Photo of Robert WorthingtonAdam HoffmanBy Robert Worthington and Adam HoffmanSeptember 12 2013
Tax Law

CRA’s Prescribed Interest Rate Expected to Rise in Q4

A variety of different tax and estate planning strategies use the prescribed interest rate under the Income Tax Regulations. For example, discretionary family trusts may be capitalized with prescribed rate loans. This strategy, often recommended by sophisticated financial advisors, can facilitate income splitting by taking advantage of lower income family members’ marginal tax rates. The tax savings can be substantial.

For the past several years the rate has been 1% but it is expected to rise to 2% in Q4.  While neither rate is particularly onerous, it would be beneficial to complete the implementation of any such strategies currently being contemplated before September 30, 2013 to take advantage of the favourable 1% rate before it increases.

Shea Nerland LLP always strives to convey value in terms business people can understand when discussing tax planning strategies. For example, a prescribed rate loan of $1,000,000 for an income splitting strategy completed now instead of next month will benefit by an additional Net Present Value of approximately a $38,000 (discounted at 8%) or an Internal Rate of Return on the fees of approximately 156%.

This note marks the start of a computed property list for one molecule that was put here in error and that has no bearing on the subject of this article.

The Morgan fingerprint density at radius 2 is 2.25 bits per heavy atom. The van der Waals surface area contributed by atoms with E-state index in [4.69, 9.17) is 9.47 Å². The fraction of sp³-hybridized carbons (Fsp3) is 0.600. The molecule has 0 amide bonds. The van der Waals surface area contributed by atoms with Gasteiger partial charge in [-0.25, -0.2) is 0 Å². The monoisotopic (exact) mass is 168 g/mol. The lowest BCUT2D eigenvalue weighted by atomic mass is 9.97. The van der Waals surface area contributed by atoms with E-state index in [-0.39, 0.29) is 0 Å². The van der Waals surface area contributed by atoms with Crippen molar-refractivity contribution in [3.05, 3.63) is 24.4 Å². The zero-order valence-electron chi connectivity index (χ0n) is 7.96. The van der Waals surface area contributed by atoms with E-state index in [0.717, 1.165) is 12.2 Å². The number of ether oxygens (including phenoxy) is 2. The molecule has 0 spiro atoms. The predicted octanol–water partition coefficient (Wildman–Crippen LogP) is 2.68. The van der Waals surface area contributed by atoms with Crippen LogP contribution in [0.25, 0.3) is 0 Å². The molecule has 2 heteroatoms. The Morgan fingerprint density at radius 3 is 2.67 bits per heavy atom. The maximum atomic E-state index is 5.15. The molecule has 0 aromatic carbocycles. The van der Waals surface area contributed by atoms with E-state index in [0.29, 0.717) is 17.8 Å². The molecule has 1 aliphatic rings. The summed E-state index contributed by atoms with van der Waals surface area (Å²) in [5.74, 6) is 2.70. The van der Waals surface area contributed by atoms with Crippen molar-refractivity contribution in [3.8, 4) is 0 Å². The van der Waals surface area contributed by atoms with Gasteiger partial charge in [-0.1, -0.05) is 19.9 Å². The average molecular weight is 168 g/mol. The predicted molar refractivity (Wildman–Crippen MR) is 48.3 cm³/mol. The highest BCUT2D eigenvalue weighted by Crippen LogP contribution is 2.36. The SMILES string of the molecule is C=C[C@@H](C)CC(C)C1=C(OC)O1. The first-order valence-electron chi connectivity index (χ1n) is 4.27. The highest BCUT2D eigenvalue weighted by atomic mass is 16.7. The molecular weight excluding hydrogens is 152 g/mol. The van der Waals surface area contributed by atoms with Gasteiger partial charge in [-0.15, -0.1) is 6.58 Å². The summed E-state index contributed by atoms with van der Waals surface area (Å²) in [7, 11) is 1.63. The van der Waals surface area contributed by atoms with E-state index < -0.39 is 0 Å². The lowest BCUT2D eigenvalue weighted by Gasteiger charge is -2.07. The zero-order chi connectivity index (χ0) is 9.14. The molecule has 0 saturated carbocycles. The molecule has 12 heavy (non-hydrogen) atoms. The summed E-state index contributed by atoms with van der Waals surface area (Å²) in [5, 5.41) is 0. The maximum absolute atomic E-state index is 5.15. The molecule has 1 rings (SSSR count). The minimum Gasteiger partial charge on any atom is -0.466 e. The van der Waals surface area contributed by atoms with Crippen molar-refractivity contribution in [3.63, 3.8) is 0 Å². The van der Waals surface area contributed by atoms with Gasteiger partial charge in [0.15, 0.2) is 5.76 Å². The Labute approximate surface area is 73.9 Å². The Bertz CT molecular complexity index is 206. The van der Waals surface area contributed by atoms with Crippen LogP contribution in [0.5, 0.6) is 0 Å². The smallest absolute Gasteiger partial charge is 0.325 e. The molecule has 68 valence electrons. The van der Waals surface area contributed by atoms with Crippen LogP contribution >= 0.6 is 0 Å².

Invitation for Discussion:

If you would like to discuss any tax or estate planning matter, please do not hesitate to contact one of the lawyers in the Tax & Estate Planning group at Shea Nerland LLP.

Disclaimer:

Note that the foregoing is for general discussion purposes only and should not be construed as legal advice to any one person or company. If the issues discussed herein affect you or your company, you are encouraged to seek proper legal advice.

IRS Circular 230 Disclosure

To ensure compliance with requirements imposed by the U.S. Internal Revenue Service, we inform you that any tax advice contained in this communication (including any attachments) was not intended or written to be used, and cannot be used, by any taxpayer for the purpose of (1) avoiding tax-related penalties under the U.S. Internal Revenue Code or (2) promoting, marketing or recommending to another party any tax-related matters addressed herein.

Related Insights

  • Be Aware of the Competition Act When Making Acquisitions
  • This Is Why We Are Careful With Your Money
  • Tax Dispute Resolution: Monthly Review
  • Finance Revisions to Income Sprinkling Proposals Not Likely to Limit the Risk of Increased Tax Disputes
  • Enforcing a Settlement Agreement
  • Early Warning Reports - When Do I Need to File?
  • The Elements of a Partnership
  • Will the Senate stop Liberals’ tax changes?